it has been run down the line, it should be tensioned to the corner. After the top line has been tensioned, the line post insulators can be attached onto the rope fencing and then screwed into place on the post. The reason to wait until after tensioning the top line is so the insulators sit where the rope aligns to the post. This will create the most visually pleasing top line on the fence. Next, measure and mark where the other line post insulators should go based on how many fence lines you are installing so they are evenly spaced. For averaged sized horses, no less than 4 lines is recommended, but the more lines added will provide additional security and visibility. However, when assessing where the bottom line will be, making sure that the line is low enough that the animals pastured in the area can’t get underneath nor should it be so low to the ground that it makes it difficult to maintain the fence line with mowing or weed eating which is usually 8” to 12” off the ground. When installing rope style fencing, there are tensioning tools that will create the proper tension for the fence. Fences that aren’t tensioned enough will sag, while over-tensioning will put undue pressure on the rope and insulators. By using two tensioners, it allows the installer to have one section of the fence held while another section is tensioned, then the tool is leap frogged to the next section. Correct and methodical tensioning will lead to a durable fence that will look great for years to come.
Tips for Gate Placement Having multiple gate access areas can be helpful for several reasons. First, it is handy to have gates that are large enough for a truck or tractor to get through. This will make mowing and other maintenance easier. If you are planning on installing a large gate for this purpose, you may also want to consider adding a smaller ‘man’ gate for everyday usage. A smaller gate can be easier to work with for daily tasks. Adding at least two access options into the pasture can also help with mud management. If horses consistently use one gate area, the ground around it will be taxed due to heavy use, but by having alternate access points, it can help relieve some of the stress on these areas. However, adding multiple gate access points will add to materials cost and labor as you will need to start and stop the fence at each gate point requiring additional materials. Next month we will discuss electrifying the fence, installing ground rods, and selecting the right charger for your fence. Lisa Kiley is a lifelong horse enthusiast who has worked in the equine industry and shown horses for many years. She is a proud member of the Cashmans Horse Equipment Team. Cashmans Horse Equipment, located in Delaware, Ohio, has been providing top quality products to the equine and agricultural community for 40 years. They have a commitment to sourcing environmentally conscious merchandise and items made in the U.S.A. Cashmans strives to educate customers and provide products that put safety first so you can enjoy more time with the horses you love. www.cashmans.com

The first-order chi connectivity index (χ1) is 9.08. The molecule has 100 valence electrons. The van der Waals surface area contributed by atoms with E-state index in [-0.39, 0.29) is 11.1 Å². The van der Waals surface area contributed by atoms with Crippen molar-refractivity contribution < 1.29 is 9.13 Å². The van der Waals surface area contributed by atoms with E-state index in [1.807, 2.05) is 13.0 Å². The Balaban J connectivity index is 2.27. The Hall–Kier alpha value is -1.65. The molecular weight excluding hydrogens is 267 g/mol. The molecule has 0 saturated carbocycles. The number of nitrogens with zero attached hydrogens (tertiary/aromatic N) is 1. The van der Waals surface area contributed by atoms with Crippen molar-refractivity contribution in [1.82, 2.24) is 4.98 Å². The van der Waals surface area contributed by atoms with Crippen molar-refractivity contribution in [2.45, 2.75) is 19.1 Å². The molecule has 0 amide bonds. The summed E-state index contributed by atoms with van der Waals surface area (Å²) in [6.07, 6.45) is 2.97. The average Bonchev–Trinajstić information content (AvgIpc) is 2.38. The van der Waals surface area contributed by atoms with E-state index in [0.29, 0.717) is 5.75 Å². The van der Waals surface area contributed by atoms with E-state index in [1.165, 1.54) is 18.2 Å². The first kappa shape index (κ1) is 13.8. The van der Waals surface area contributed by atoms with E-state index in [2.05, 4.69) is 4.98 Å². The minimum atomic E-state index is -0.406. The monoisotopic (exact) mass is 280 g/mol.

Geauga Horse and Pony Association
Scholarship Application Due May 1 PRESIDENT, George Baker 1st VICE PRESIDENT, Lisa Formica 2nd VICE PRESIDENT, Scott Burroughs TREASURER, Shauna Gingrich SECRETARY, Debbie Schwartz WEBSITE, www.ghpa.us
by Debbie Schwartz Preparations for GHPA’s 34th Annual Awards Banquet ‘Showing Off with GHPA’ are in full swing! There are fabulous awards for 2021 and amazing baskets to bid on or to win in a raffle! The banquet committee
had a wonderful day shopping at Big Dee’s for raffle baskets and silent auction items. We are thankful to have had many local businesses donate goods and services. The 2022-2023 scholarship application is live on our website. Applicants must apply by May 1. Applicants must be a current (2022) member of GHPA, have four or more years of GHPA membership, complete application as required, include a Letter of Recommendation written by a non-family member and sent directly by your reference to Scott Burroughs,